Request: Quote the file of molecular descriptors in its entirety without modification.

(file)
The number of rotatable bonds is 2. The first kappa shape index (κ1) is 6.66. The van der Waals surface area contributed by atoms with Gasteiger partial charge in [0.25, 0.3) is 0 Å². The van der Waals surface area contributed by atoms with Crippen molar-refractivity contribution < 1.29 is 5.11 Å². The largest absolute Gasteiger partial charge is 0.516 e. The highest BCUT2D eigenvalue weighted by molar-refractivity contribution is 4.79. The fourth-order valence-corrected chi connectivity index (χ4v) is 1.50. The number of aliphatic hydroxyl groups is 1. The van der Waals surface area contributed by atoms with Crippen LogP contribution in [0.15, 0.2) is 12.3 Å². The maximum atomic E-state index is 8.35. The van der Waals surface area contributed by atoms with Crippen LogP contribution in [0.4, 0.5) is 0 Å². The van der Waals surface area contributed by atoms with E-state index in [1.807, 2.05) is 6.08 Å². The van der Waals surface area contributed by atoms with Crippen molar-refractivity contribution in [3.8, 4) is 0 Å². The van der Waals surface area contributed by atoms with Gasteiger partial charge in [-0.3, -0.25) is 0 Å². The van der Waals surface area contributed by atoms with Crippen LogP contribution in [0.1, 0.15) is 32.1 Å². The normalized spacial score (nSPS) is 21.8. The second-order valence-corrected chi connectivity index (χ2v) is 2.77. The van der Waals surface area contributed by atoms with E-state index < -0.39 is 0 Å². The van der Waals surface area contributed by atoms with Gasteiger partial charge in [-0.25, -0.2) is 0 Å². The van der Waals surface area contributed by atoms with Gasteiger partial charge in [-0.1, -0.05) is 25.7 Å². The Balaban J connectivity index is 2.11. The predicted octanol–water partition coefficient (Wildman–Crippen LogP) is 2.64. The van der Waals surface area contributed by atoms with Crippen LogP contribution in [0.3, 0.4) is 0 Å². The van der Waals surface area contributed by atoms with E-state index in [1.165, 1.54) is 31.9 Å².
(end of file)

The number of rotatable bonds is 2. The first kappa shape index (κ1) is 6.66. The van der Waals surface area contributed by atoms with Gasteiger partial charge in [0.25, 0.3) is 0 Å². The van der Waals surface area contributed by atoms with Crippen molar-refractivity contribution < 1.29 is 5.11 Å². The largest absolute Gasteiger partial charge is 0.516 e. The highest BCUT2D eigenvalue weighted by molar-refractivity contribution is 4.79. The fourth-order valence-corrected chi connectivity index (χ4v) is 1.50. The number of aliphatic hydroxyl groups is 1. The van der Waals surface area contributed by atoms with Crippen LogP contribution in [0.15, 0.2) is 12.3 Å². The maximum atomic E-state index is 8.35. The van der Waals surface area contributed by atoms with Crippen LogP contribution in [0.4, 0.5) is 0 Å². The van der Waals surface area contributed by atoms with E-state index in [1.807, 2.05) is 6.08 Å². The van der Waals surface area contributed by atoms with Crippen molar-refractivity contribution in [3.8, 4) is 0 Å². The van der Waals surface area contributed by atoms with Gasteiger partial charge in [-0.3, -0.25) is 0 Å². The van der Waals surface area contributed by atoms with Crippen LogP contribution in [0.1, 0.15) is 32.1 Å². The normalized spacial score (nSPS) is 21.8. The second-order valence-corrected chi connectivity index (χ2v) is 2.77. The van der Waals surface area contributed by atoms with E-state index < -0.39 is 0 Å². The van der Waals surface area contributed by atoms with Gasteiger partial charge in [-0.25, -0.2) is 0 Å². The van der Waals surface area contributed by atoms with Gasteiger partial charge in [-0.1, -0.05) is 25.7 Å². The Balaban J connectivity index is 2.11. The predicted octanol–water partition coefficient (Wildman–Crippen LogP) is 2.64. The van der Waals surface area contributed by atoms with Crippen LogP contribution in [0.3, 0.4) is 0 Å². The van der Waals surface area contributed by atoms with E-state index in [1.165, 1.54) is 31.9 Å².